Debby Gomulka’s guest room is the epitome of graceful and gorgeous. “The underlying ‘past-perfect’ composition unifies the modern textiles with the period furniture pieces,” explains Gomulka. The ceiling’s French rococo stenciled design grabs guests’ eyes upon entering, while a floral fabric beautifies the window. The bed, dresser, chaise, and gold-leaf end table are from French Heritage.

Interior design: Debby Gomulka, Debby Gomulka Designs, LLC, 412 Nun St., Wilmington, NC 28401; 910/352-7339.

Maid’s Sitting Room by Leslie May

Designer Leslie May transformed the maid’s room into a “girls only” retreat, complete with candy jars and plenty of pink accessories. “Not many families have a need for a maid’s quarters now,” she says. “I wanted a space that fits how we live in our homes today.” Brown-and-white patterned pillows complement the lacquered walls. A white tufted sofa with sculpted arms and box-pleated skirt encourages guests to kick back and relax. “It’s a lounge area for the teenage daughter to gab with girlfriends and finish up her homework,” May says.

Interior design: Leslie May, Leslie May Designs, 4 Winslow Pl., Chapel Hill, NC 27517; 919/225-3430,

Daughter’s Room by Kara Cox

Kara Cox, designer of the second daughter’s bedroom, “wanted to create a space that feels current and glamorous for a girl today.” She highlighted the unusual original fluted-plaster walls with a chalky white paint and lacquered the ceiling in a soft pink. Shape defines the lambswool-upholstered headboard and its peach-and-citron canopy, which sports wide woven stripes. The vanity chair wears perky peach upholstery. A hammered gold-leaf bench accessorizes the foot of the bed. The modern geometric carpet underscores the room’s fresh attitude.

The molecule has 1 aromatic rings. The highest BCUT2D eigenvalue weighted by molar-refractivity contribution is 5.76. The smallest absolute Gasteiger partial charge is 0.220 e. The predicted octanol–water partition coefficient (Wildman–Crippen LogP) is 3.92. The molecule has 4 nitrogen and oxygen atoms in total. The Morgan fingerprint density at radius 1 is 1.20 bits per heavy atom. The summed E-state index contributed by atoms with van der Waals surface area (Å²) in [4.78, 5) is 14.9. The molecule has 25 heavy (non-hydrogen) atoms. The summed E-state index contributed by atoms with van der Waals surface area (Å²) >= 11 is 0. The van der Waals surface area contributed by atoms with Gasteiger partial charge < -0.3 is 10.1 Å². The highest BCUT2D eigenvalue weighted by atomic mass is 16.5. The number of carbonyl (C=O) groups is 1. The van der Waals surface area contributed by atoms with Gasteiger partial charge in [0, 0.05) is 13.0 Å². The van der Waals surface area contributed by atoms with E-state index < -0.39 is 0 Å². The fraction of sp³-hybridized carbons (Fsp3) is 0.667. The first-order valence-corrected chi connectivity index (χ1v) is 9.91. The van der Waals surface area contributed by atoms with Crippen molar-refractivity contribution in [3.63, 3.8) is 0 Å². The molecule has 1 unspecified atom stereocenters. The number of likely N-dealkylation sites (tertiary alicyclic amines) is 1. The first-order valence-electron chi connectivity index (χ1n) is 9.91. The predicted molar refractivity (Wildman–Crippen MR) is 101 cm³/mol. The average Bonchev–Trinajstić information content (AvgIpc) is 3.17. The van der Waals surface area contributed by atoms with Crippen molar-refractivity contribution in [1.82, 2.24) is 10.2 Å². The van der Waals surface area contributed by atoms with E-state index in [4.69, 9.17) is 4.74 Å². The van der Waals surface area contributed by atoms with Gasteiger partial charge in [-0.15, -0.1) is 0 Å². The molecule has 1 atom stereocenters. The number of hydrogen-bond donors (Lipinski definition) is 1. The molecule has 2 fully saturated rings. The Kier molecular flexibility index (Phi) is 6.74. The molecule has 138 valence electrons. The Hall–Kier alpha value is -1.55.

Interior design: Kara Cox, Kara Cox Interiors, 2108 Carlisle Road, Greensboro, NC 27408; 336/465-1448,  

Gentlemen's Retreat by Cindy Smith & Patrick Lewis

Designers Cindy Smith and Patrick Lewis designed the lower-level gentlemen’s retreat by referencing its unique past. Originally the room was a gathering place for men after a day of hunting, and Smith and Lewis drew inspiration from the era. They selected dark colors that gave the room a sense of depth and seclusion. “It would have been an impossible task to lighten the windowless room, so we chose to embrace the dark vibe,” Smith says. Casual upholstered pieces from Lee Industries and European antiques are combined with industrial elements and massive tonal photographs to achieve a masculine space ideal for playing cards, drinking, and casual dining. Both designers agree: “The gentlemen’s retreat is a refined and rustic room with an alluring sense of mystery and intrigue.”

Interior design: Cindy Smith and Patrick Lewis, Circa Interiors, 2321 Crescent Ave., Charlotte, NC 28207; 704/332-1668,

Pool Cabana by Jason Oliver Nixon & Randy McManus

Back outdoors and on the opposite end of the design spectrum, Jason Oliver Nixon amped up the pool cabana with delicious accessories like colorful throw pillows, a lime green tray, and an outdoor patterned rug in look-at-me hues. “The classic Lane Venture furniture served as the perfect foundation pieces for the pavilion,” says Nixon. The all-weather wicker chairs and over-scaled ottoman offer comfortable poolside seating. Hanging lanterns inject whimsy and keep this corner of Adamsleigh celebration-ready.